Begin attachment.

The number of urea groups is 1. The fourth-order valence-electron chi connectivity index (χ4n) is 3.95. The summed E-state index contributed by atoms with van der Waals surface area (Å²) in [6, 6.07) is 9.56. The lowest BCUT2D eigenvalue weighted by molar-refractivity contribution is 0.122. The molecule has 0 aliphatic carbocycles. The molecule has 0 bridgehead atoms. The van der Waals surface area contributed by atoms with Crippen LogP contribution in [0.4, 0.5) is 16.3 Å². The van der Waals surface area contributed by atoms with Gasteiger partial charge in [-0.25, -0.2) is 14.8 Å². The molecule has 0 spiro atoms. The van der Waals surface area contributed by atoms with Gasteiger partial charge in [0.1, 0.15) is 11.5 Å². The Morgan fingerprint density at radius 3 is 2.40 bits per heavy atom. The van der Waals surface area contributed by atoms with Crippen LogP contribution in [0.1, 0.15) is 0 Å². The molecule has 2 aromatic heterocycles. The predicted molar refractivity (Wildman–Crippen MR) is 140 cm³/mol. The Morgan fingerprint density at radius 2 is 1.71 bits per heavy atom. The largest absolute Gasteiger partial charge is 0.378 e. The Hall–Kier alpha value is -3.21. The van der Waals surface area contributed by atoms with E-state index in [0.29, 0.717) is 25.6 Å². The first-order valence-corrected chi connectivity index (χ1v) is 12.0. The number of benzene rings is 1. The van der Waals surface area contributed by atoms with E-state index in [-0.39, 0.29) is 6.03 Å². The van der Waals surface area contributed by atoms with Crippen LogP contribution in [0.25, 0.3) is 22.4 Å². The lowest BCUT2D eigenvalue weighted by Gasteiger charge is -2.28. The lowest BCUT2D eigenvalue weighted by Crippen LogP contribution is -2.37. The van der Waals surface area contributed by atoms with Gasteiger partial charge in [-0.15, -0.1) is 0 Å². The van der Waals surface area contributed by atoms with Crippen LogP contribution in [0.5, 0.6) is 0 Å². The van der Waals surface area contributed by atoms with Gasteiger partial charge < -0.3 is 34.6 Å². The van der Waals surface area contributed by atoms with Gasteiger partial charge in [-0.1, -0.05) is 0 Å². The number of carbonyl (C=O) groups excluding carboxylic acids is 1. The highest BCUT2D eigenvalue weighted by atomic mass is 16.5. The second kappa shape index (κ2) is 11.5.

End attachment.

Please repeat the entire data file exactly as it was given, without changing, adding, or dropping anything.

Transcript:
The number of urea groups is 1. The fourth-order valence-electron chi connectivity index (χ4n) is 3.95. The summed E-state index contributed by atoms with van der Waals surface area (Å²) in [6, 6.07) is 9.56. The lowest BCUT2D eigenvalue weighted by molar-refractivity contribution is 0.122. The molecule has 0 aliphatic carbocycles. The molecule has 0 bridgehead atoms. The van der Waals surface area contributed by atoms with Crippen LogP contribution in [0.4, 0.5) is 16.3 Å². The van der Waals surface area contributed by atoms with Gasteiger partial charge in [-0.25, -0.2) is 14.8 Å². The molecule has 0 spiro atoms. The van der Waals surface area contributed by atoms with Gasteiger partial charge in [0.1, 0.15) is 11.5 Å². The Morgan fingerprint density at radius 3 is 2.40 bits per heavy atom. The van der Waals surface area contributed by atoms with Crippen LogP contribution in [0.1, 0.15) is 0 Å². The molecule has 2 aromatic heterocycles. The predicted molar refractivity (Wildman–Crippen MR) is 140 cm³/mol. The Morgan fingerprint density at radius 2 is 1.71 bits per heavy atom. The largest absolute Gasteiger partial charge is 0.378 e. The Hall–Kier alpha value is -3.21. The van der Waals surface area contributed by atoms with E-state index in [0.29, 0.717) is 25.6 Å². The first-order valence-corrected chi connectivity index (χ1v) is 12.0. The number of benzene rings is 1. The van der Waals surface area contributed by atoms with E-state index in [-0.39, 0.29) is 6.03 Å². The van der Waals surface area contributed by atoms with Crippen LogP contribution in [0.25, 0.3) is 22.4 Å². The lowest BCUT2D eigenvalue weighted by Gasteiger charge is -2.28. The lowest BCUT2D eigenvalue weighted by Crippen LogP contribution is -2.37. The van der Waals surface area contributed by atoms with Gasteiger partial charge in [-0.15, -0.1) is 0 Å². The van der Waals surface area contributed by atoms with Crippen LogP contribution in [0.5, 0.6) is 0 Å². The van der Waals surface area contributed by atoms with Gasteiger partial charge < -0.3 is 34.6 Å². The van der Waals surface area contributed by atoms with Gasteiger partial charge in [-0.1, -0.05) is 0 Å². The number of carbonyl (C=O) groups excluding carboxylic acids is 1. The highest BCUT2D eigenvalue weighted by atomic mass is 16.5. The second kappa shape index (κ2) is 11.5.